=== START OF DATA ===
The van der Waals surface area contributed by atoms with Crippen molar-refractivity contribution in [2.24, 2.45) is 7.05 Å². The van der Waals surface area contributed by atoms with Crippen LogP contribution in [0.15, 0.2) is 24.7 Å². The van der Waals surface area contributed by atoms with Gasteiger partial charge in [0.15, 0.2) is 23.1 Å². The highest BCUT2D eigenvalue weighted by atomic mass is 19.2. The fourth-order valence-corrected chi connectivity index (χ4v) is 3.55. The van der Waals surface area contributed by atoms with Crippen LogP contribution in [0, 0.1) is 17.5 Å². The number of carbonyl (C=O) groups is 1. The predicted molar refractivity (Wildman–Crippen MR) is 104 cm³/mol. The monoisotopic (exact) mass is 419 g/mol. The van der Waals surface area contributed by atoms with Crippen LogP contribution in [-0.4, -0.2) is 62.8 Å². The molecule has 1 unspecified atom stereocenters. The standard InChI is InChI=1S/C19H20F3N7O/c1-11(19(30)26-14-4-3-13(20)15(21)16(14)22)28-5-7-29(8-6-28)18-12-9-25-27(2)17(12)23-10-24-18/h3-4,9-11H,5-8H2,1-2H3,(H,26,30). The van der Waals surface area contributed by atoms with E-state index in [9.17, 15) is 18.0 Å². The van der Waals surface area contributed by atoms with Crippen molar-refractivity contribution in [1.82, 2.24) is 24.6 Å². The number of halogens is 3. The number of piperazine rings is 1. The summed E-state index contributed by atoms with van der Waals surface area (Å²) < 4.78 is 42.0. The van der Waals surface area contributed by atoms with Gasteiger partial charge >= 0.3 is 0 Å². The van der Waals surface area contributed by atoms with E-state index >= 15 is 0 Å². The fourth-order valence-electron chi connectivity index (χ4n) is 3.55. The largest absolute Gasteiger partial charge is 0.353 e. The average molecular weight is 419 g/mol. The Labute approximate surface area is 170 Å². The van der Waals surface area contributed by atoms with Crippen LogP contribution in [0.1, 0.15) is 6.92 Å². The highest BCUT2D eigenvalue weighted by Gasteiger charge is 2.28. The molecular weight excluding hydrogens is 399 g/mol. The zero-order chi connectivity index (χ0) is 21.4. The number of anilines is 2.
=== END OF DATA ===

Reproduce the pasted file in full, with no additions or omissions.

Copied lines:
The van der Waals surface area contributed by atoms with Crippen molar-refractivity contribution in [2.24, 2.45) is 7.05 Å². The van der Waals surface area contributed by atoms with Crippen LogP contribution in [0.15, 0.2) is 24.7 Å². The van der Waals surface area contributed by atoms with Gasteiger partial charge in [0.15, 0.2) is 23.1 Å². The highest BCUT2D eigenvalue weighted by atomic mass is 19.2. The fourth-order valence-corrected chi connectivity index (χ4v) is 3.55. The van der Waals surface area contributed by atoms with Crippen LogP contribution in [0, 0.1) is 17.5 Å². The number of carbonyl (C=O) groups is 1. The predicted molar refractivity (Wildman–Crippen MR) is 104 cm³/mol. The monoisotopic (exact) mass is 419 g/mol. The van der Waals surface area contributed by atoms with Crippen LogP contribution in [-0.4, -0.2) is 62.8 Å². The molecule has 1 unspecified atom stereocenters. The standard InChI is InChI=1S/C19H20F3N7O/c1-11(19(30)26-14-4-3-13(20)15(21)16(14)22)28-5-7-29(8-6-28)18-12-9-25-27(2)17(12)23-10-24-18/h3-4,9-11H,5-8H2,1-2H3,(H,26,30). The van der Waals surface area contributed by atoms with E-state index in [9.17, 15) is 18.0 Å². The van der Waals surface area contributed by atoms with Crippen molar-refractivity contribution in [1.82, 2.24) is 24.6 Å². The number of halogens is 3. The number of piperazine rings is 1. The summed E-state index contributed by atoms with van der Waals surface area (Å²) < 4.78 is 42.0. The van der Waals surface area contributed by atoms with Gasteiger partial charge >= 0.3 is 0 Å². The van der Waals surface area contributed by atoms with E-state index >= 15 is 0 Å². The fourth-order valence-electron chi connectivity index (χ4n) is 3.55. The largest absolute Gasteiger partial charge is 0.353 e. The average molecular weight is 419 g/mol. The Labute approximate surface area is 170 Å². The van der Waals surface area contributed by atoms with Crippen LogP contribution in [0.1, 0.15) is 6.92 Å². The highest BCUT2D eigenvalue weighted by Gasteiger charge is 2.28. The molecular weight excluding hydrogens is 399 g/mol. The zero-order chi connectivity index (χ0) is 21.4. The number of anilines is 2.